Inter_agency: Composing Sonic Human-Computer Agent Networks

Inter_agency is an artistic research project funded by the Austrian Science Fund (PEEK AR 483) and hosted at the Institute of Electronic Music and Acoustics (IEM) of the University of Music and Performing Arts of Graz. The project addresses the desideratum of human-computer symbiosis in composed electro-instrumental music and aims to enhance human-machine communication in compositions for acoustic instruments and electronics by incorporating intelligent agent-based systems in them. The interaction model that serves as a frame of reference for the project is Rowe's player paradigm - as opposed to the instrument paradigm; a model in which the musician and the computer are co-actors in a reciprocal interaction. In the player paradigm, the software agent perceives human actions through machine listening and acts in response to them and according to internal generative processes1.

The player paradigm has been explored in several interactive improvisation systems, but has found comparatively fewer applications in composed music. Inter_agency aims to bridge this gap by exploring intelligent agent-based human-computer interaction from a compositional perspective. In particular, the type of human-computer interaction we aim to explore is:

(1) sound-based, i.e. based exclusively on (human and machine) listening,

(2) composed - as opposed to improvised, and

(3) reciprocal, that is interaction in its literal sense: a process of mutual adaptation between the musician and the software agent.

The research question of the project is twofold:

How can the focus of the compositional process be shifted from composing sounds to composing sonic (agent) interactions? And what are the implications of this shift for composition and Music AI?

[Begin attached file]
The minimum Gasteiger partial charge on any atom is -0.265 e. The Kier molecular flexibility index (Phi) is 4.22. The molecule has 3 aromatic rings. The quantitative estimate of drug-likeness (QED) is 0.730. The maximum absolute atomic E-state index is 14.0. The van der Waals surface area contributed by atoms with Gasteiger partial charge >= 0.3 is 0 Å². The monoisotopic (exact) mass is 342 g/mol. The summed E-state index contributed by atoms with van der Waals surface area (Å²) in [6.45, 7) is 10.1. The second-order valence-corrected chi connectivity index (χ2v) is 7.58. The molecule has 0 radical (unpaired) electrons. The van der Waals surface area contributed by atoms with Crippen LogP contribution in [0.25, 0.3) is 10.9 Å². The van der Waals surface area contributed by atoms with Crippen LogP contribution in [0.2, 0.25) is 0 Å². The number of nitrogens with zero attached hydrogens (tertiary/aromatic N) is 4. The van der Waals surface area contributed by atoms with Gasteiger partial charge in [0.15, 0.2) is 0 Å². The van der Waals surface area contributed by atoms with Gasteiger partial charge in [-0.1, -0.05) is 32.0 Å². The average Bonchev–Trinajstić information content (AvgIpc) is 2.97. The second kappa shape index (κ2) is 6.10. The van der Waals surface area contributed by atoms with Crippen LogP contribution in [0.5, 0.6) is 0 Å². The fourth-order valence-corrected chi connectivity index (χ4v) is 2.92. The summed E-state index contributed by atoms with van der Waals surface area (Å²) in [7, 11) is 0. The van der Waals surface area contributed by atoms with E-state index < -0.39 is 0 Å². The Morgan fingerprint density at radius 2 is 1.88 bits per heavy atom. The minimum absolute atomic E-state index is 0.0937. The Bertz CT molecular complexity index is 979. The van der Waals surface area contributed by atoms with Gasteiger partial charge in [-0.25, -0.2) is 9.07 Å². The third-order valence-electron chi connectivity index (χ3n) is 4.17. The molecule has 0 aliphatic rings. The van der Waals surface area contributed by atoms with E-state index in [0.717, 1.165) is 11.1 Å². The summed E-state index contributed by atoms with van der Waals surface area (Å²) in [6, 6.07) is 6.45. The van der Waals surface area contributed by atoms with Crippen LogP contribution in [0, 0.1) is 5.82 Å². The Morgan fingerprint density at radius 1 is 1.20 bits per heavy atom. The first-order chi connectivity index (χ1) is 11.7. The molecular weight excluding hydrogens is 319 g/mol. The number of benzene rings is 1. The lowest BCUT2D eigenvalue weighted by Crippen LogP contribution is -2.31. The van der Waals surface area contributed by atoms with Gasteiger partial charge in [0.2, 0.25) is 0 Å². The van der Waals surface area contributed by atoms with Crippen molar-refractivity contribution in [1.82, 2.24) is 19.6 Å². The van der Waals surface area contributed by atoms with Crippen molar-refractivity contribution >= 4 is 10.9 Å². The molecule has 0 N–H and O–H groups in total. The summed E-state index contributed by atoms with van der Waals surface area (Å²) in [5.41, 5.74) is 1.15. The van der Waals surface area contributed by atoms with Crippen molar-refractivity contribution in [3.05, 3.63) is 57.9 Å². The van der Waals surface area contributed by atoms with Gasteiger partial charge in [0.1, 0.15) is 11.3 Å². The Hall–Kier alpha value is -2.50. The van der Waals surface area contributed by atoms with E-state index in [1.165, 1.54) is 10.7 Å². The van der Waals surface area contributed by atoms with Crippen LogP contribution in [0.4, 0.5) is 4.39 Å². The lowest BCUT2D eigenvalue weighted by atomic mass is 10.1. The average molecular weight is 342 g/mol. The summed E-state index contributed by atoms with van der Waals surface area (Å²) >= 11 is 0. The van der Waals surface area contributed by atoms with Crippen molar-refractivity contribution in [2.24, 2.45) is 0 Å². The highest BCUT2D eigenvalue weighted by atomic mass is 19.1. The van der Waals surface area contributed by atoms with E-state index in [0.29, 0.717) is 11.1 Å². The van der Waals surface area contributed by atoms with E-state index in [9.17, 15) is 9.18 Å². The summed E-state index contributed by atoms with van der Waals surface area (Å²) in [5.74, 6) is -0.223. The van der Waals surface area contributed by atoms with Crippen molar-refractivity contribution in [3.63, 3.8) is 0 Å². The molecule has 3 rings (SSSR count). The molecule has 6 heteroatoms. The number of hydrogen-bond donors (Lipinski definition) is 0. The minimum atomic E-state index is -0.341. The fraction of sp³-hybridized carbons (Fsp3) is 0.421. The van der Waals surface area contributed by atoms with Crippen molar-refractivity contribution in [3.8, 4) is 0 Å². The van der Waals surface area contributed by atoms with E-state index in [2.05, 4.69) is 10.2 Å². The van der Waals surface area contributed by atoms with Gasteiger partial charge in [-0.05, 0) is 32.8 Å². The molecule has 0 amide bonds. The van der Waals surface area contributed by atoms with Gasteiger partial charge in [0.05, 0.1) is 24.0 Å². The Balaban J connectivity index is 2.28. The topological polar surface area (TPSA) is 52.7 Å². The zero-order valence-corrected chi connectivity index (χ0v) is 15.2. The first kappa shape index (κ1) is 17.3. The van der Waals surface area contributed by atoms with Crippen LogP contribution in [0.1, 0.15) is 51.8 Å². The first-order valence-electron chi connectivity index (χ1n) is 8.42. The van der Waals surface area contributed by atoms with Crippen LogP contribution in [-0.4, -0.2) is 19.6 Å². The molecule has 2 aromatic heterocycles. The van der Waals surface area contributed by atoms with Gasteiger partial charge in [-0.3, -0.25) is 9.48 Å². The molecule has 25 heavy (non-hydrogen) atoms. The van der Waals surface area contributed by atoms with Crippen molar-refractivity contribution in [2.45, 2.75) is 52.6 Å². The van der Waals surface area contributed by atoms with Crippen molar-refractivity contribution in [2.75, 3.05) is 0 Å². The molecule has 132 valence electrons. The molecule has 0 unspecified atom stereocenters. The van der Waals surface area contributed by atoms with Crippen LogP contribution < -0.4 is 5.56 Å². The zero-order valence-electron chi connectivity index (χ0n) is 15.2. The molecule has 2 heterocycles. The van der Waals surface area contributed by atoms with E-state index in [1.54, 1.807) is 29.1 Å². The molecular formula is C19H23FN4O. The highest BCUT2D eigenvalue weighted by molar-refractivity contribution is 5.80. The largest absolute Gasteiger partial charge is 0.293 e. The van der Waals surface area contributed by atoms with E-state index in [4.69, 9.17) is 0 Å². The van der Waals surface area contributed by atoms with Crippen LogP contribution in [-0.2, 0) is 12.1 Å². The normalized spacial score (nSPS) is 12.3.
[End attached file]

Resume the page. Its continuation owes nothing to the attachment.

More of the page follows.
This research question will be explored in 8 different compositions/case studies which will be developed by the two main researchers, Artemi-Maria Gioti and Gerhard Eckel, and three artists-in-residence, in collaboration with the musicians of Klangforum Wien and Schallfeld Ensemble.

1. ROWE, R. (1993) Interactive Music Systems: Machine Listening and Composing. London: MIT Press.

Artemi-Maria Gioti: Converge/Diverge, for piano, double bass and interactive music system.

Converge/Diverge is study on human and computational decision-making, as well as musical and extra-musical communication during music-making. During the performance, the 2 musicians are free to explore 3 different states of the Interactive Music System (IMS): "converge", "diverge" and "negotiate". By playing similar or dissimilar sound material (i.e. "converging" or "diverging"), the musicians can initiate different interaction scenarios, each entailing different sonic affordances. The IMS does not only observe and respond to the musicians, but can also initiate two additional states ("cooperate" and "compete"), functioning as a mediator or a conflict inducer respectively. The "social" dynamics between the musicians and the computer are solely responsible for the form of the piece, which is shaped by real-time human and computational decision-making.

Klangforum Wien | Piano: Florian Müller, Double bass: Nikolaus Feinig.

Artemi-Maria Gioti: Imitation game, for human and robotic percussionist

Imitation game is an interactive composition for human and robotic percussionist exploring decision-making processes in the context of composed, scenario-based interaction. The composition is based on a dynamic rather than a fixed form, shaped by decisions made by the musician and the computer in real-time. Using a Neural Network trained to recognize different instruments and playing techniques as a main auditory processing unit, the robotic percussionist makes short- and long-term decisions based on metrics of rhythmic, timbral, and dynamic contrast. The score of the piece is non-linear, enabling the musician to adapt to and interact with the robotic percussionist in real-time.

Percussion: Manuel Alcaraz Clemente.